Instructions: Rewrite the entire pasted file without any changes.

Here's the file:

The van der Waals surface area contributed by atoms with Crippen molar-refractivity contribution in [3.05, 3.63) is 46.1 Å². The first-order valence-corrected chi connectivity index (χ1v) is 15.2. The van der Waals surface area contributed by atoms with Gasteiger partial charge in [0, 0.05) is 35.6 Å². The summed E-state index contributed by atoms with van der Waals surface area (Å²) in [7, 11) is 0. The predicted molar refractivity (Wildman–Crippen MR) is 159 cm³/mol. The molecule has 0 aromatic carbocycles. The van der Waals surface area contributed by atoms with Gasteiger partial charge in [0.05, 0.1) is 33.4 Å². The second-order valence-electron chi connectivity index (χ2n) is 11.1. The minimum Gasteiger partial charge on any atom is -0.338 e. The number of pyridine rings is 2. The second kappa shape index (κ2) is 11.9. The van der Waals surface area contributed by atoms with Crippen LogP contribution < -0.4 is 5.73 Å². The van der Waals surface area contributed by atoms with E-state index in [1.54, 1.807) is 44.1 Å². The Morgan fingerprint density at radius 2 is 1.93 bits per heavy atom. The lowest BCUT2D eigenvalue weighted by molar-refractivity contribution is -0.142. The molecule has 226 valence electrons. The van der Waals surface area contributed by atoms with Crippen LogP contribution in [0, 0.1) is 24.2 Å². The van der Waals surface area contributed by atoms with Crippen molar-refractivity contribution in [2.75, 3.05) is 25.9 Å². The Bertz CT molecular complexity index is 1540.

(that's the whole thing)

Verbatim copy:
The van der Waals surface area contributed by atoms with Crippen molar-refractivity contribution in [3.05, 3.63) is 46.1 Å². The first-order valence-corrected chi connectivity index (χ1v) is 15.2. The van der Waals surface area contributed by atoms with Gasteiger partial charge in [0, 0.05) is 35.6 Å². The summed E-state index contributed by atoms with van der Waals surface area (Å²) in [7, 11) is 0. The predicted molar refractivity (Wildman–Crippen MR) is 159 cm³/mol. The molecule has 0 aromatic carbocycles. The van der Waals surface area contributed by atoms with Gasteiger partial charge in [0.05, 0.1) is 33.4 Å². The second-order valence-electron chi connectivity index (χ2n) is 11.1. The minimum Gasteiger partial charge on any atom is -0.338 e. The number of pyridine rings is 2. The second kappa shape index (κ2) is 11.9. The van der Waals surface area contributed by atoms with Crippen LogP contribution < -0.4 is 5.73 Å². The van der Waals surface area contributed by atoms with E-state index in [1.54, 1.807) is 44.1 Å². The Morgan fingerprint density at radius 2 is 1.93 bits per heavy atom. The lowest BCUT2D eigenvalue weighted by molar-refractivity contribution is -0.142. The molecule has 226 valence electrons. The van der Waals surface area contributed by atoms with Crippen LogP contribution in [0, 0.1) is 24.2 Å². The van der Waals surface area contributed by atoms with Crippen molar-refractivity contribution in [2.75, 3.05) is 25.9 Å². The Bertz CT molecular complexity index is 1540.